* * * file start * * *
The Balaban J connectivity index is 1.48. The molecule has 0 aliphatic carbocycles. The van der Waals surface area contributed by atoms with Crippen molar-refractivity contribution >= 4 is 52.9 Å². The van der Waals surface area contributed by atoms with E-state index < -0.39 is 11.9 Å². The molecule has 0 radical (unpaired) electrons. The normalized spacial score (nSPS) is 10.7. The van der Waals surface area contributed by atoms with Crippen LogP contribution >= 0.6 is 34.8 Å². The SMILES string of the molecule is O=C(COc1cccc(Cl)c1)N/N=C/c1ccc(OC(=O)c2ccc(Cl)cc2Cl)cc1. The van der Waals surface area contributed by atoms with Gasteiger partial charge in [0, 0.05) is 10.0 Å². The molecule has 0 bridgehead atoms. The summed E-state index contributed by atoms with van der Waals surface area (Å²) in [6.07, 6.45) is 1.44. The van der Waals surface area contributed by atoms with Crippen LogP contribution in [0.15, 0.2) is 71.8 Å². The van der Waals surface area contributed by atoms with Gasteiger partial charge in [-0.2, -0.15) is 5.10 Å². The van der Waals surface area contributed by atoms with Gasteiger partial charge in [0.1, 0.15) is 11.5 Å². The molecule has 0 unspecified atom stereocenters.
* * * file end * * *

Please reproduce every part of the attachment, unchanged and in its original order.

The Balaban J connectivity index is 1.48. The molecule has 0 aliphatic carbocycles. The van der Waals surface area contributed by atoms with Crippen molar-refractivity contribution >= 4 is 52.9 Å². The van der Waals surface area contributed by atoms with E-state index < -0.39 is 11.9 Å². The molecule has 0 radical (unpaired) electrons. The normalized spacial score (nSPS) is 10.7. The van der Waals surface area contributed by atoms with Crippen LogP contribution >= 0.6 is 34.8 Å². The SMILES string of the molecule is O=C(COc1cccc(Cl)c1)N/N=C/c1ccc(OC(=O)c2ccc(Cl)cc2Cl)cc1. The van der Waals surface area contributed by atoms with Gasteiger partial charge in [0, 0.05) is 10.0 Å². The molecule has 0 bridgehead atoms. The summed E-state index contributed by atoms with van der Waals surface area (Å²) in [6.07, 6.45) is 1.44. The van der Waals surface area contributed by atoms with Crippen LogP contribution in [0.15, 0.2) is 71.8 Å². The van der Waals surface area contributed by atoms with Gasteiger partial charge in [-0.2, -0.15) is 5.10 Å². The van der Waals surface area contributed by atoms with Gasteiger partial charge in [0.1, 0.15) is 11.5 Å². The molecule has 0 unspecified atom stereocenters.